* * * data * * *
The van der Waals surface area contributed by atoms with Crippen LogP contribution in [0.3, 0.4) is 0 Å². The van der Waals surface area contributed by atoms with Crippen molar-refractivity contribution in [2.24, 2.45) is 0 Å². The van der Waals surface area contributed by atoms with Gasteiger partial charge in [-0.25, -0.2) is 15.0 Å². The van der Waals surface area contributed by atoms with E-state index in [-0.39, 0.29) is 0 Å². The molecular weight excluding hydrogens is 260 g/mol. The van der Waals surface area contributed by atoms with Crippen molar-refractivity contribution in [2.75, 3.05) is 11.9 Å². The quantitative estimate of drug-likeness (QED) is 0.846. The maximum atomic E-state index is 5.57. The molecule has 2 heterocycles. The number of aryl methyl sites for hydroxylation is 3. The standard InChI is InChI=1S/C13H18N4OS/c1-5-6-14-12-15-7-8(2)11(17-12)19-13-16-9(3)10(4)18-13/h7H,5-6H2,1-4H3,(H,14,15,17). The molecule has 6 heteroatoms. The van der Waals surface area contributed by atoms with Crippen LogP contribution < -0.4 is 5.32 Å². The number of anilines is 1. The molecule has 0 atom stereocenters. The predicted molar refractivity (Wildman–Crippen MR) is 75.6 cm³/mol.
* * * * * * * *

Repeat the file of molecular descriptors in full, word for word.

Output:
The van der Waals surface area contributed by atoms with Crippen LogP contribution in [0.3, 0.4) is 0 Å². The van der Waals surface area contributed by atoms with Crippen molar-refractivity contribution in [2.24, 2.45) is 0 Å². The van der Waals surface area contributed by atoms with Gasteiger partial charge in [-0.25, -0.2) is 15.0 Å². The van der Waals surface area contributed by atoms with E-state index in [-0.39, 0.29) is 0 Å². The molecular weight excluding hydrogens is 260 g/mol. The van der Waals surface area contributed by atoms with Crippen molar-refractivity contribution in [2.75, 3.05) is 11.9 Å². The quantitative estimate of drug-likeness (QED) is 0.846. The maximum atomic E-state index is 5.57. The molecule has 2 heterocycles. The number of aryl methyl sites for hydroxylation is 3. The standard InChI is InChI=1S/C13H18N4OS/c1-5-6-14-12-15-7-8(2)11(17-12)19-13-16-9(3)10(4)18-13/h7H,5-6H2,1-4H3,(H,14,15,17). The molecule has 6 heteroatoms. The van der Waals surface area contributed by atoms with Crippen LogP contribution < -0.4 is 5.32 Å². The number of anilines is 1. The molecule has 0 atom stereocenters. The predicted molar refractivity (Wildman–Crippen MR) is 75.6 cm³/mol.